Greater Victoria Greenbelt Society (GVGS): 1979 – to present
GVGS is a registered non profit society S-0014941 with an elected, volunteer Board of Directors. We are also a registered with the CRA Charities Division (BN11894 6953 RR0001). As a registered society GVGS has a constitution and a set of by-laws to which we adhere.
“To foster respect for nature and promote the protection of natural areas for the benefit of all future generations through environmental conservation, restoration, education, and cultural activities in alliance with local First Nations.”
“A world with protected natural areas that support the well being of the future generations of all species.”
The Great Victoria Greenbelt Society considers the natural world to be a precious and necessary partner to the healthy existence of all beings including humans. We believe that all aspects of nature deserve to be respected and protected now and for future generations.
In spending time in nature, we undergo a process of deepening our insight and awareness, a process in which we strengthen our connection with the natural environment. This fundamental shift in our perspective allows us to realize our ties and responsibility to all life.
By mindfully cultivating our relationship with nature, we can re-awaken our understanding of the critical interdependence of all life, and naturally be inspired to protect it from destructive practices.
- Encourage a respectful and wholistic connection to nature.
- Protection and conservation of nature for its own sake and future generations.
- Restoration and maintenance of ecosystems that support endangered species, plant communities and the Millstream watershed.
- Invasive non-native species removal
- Planting or seeding of native species of plants.
- Established Conservation Covenant that protects the land in perpetuity and is inclusive of First Nations traditional concerns.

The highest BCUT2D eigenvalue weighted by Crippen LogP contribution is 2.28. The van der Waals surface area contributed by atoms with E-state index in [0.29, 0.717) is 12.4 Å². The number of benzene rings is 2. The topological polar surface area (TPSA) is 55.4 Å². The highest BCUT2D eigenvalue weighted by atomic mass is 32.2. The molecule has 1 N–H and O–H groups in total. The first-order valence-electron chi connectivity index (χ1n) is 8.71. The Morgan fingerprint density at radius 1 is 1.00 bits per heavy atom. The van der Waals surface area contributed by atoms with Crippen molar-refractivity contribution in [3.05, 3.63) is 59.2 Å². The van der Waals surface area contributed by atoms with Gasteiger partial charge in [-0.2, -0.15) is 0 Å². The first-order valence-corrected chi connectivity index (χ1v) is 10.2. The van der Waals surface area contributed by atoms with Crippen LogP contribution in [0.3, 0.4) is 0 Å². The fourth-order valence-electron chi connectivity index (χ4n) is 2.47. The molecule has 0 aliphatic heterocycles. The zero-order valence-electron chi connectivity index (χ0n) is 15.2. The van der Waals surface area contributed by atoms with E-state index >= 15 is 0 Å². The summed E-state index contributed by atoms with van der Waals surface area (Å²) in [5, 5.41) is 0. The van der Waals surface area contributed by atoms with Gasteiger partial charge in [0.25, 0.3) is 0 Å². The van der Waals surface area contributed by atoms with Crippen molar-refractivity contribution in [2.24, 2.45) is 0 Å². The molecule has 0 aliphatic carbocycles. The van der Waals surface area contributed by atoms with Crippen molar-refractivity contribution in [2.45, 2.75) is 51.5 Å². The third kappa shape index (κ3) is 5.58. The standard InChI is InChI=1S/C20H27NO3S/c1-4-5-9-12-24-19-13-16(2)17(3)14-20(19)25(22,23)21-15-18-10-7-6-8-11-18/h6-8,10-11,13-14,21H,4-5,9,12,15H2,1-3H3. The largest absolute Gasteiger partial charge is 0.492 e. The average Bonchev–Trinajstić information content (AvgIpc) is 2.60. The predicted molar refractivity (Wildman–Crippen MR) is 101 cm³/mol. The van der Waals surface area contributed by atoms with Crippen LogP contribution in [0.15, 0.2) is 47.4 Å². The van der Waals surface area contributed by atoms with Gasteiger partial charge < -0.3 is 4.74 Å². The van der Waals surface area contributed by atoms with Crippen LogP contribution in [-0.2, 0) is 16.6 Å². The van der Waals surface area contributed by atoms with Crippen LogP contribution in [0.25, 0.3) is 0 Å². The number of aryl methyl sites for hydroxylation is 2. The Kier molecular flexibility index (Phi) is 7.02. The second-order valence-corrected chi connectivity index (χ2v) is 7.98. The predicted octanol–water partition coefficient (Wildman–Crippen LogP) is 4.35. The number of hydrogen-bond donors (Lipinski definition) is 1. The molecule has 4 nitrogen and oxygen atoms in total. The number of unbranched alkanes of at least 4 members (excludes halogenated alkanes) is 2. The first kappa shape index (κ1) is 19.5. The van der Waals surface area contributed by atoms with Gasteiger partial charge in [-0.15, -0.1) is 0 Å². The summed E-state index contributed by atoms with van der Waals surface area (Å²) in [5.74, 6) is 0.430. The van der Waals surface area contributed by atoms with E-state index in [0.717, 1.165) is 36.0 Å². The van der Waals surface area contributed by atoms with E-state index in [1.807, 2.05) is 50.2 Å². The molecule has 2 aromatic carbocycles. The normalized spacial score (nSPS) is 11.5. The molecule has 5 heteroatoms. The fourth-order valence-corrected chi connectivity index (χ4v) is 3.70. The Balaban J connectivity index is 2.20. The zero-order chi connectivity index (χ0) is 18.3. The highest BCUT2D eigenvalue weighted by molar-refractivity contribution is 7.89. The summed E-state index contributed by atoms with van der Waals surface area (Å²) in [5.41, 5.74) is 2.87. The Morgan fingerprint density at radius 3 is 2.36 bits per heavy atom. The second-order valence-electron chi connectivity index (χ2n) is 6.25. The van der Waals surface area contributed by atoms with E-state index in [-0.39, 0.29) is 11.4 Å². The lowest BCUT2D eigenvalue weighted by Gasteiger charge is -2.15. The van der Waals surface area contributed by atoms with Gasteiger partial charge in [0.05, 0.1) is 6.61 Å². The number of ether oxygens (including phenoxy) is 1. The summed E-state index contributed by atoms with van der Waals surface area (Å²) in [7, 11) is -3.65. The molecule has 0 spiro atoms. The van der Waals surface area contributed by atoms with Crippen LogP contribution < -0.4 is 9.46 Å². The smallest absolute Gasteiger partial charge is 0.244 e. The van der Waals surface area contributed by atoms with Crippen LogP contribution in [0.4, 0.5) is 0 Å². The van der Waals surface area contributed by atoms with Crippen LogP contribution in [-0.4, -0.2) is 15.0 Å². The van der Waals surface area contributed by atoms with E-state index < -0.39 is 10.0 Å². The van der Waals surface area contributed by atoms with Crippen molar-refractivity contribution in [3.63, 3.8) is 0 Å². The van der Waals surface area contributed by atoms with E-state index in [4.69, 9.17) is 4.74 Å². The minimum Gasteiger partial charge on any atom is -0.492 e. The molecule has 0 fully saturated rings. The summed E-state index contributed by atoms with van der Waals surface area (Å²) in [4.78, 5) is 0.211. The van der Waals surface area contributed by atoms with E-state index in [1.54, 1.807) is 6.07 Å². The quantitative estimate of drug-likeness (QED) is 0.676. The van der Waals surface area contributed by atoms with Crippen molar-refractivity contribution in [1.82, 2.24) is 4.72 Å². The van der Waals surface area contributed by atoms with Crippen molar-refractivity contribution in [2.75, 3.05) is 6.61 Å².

- Restoration and maintenance of ecosystems that support endangered species, plant communities and the Millstream watershed.
- Collaborative and supportive relationship with local First Nations – W̱SÁNEĆ Peoples.
- Creating opportunities for the return of traditional cultural use and land management
- Research that combines Scientific Naturalist Traditions (SNT) and First Nations Traditional Ecological Knowledge (TEK) – Species Kinship Mapping Program
- Nurturing connections between regional community and local First Nations (W̱SÁNEĆ peoples) to foster respectful understanding.
- 4. Providing space for activities that foster balanced health and wellbeing through time in nature.
- Mindfulness and Meditation
- Nature/Forest Therapy
- Support cultural expression through the arts.
GVGS committed to respectful relationships with First Nations Peoples
Aug. 2022: GVGS Board of Directors adopted the 5 following resolutions to move the GVGS towards an equitable partnership with W̱SÁNEĆ First Nations on whose territory the W̱MÍYEŦEN Nature Sanctuary (formerly Mary Lake) is situated.
- 1980-87 we developed detailed Trail Plans for the Saanich Peninsula and Western Communities and proposed Trail Construction Guidelines.The Capital Regional District used these “linear park” plans as the basis for the Regional Trail System.
- The Greater Victoria Greenbelt Society (GVGS) has a history in advocating and taking action towards preserving local properties. Before the Mary Lake project, some members were also directors of the Gowlland Foundation which spearheaded the conversion of 1,400 acres of the Gowlland Range to become a main feature of the Gowlland Tod Provincial Park in 1995.
- 2010 we began working with the Highlands Stewardship Foundation (HSF) to purchase, conserve and establish the original 114 acres of the Mary Lake property as a public area and this pursuit was subsequently taken over by the GVGS.
Current Project: W̱MÍYEŦEN Nature Sanctuary (formerly Mary Lake)
Conservation, Education, Culture and Reconciliation are the four pillars that will guide and support our work at the W̱MÍYEŦEN Nature Sanctuary.
GVGS would like to acknowledge the importance of initial donors who supported the Mary Lake initiative. Without their generous support we would have been unable to launch this campaign.
- The Greater Victoria Greenbelt Society began working with our supporters in the general public, local businesses, hiking and nature clubs, and environmental organizations to raise the additional funds needed to do research of species at risk, habitat restoration and development of the Nature House.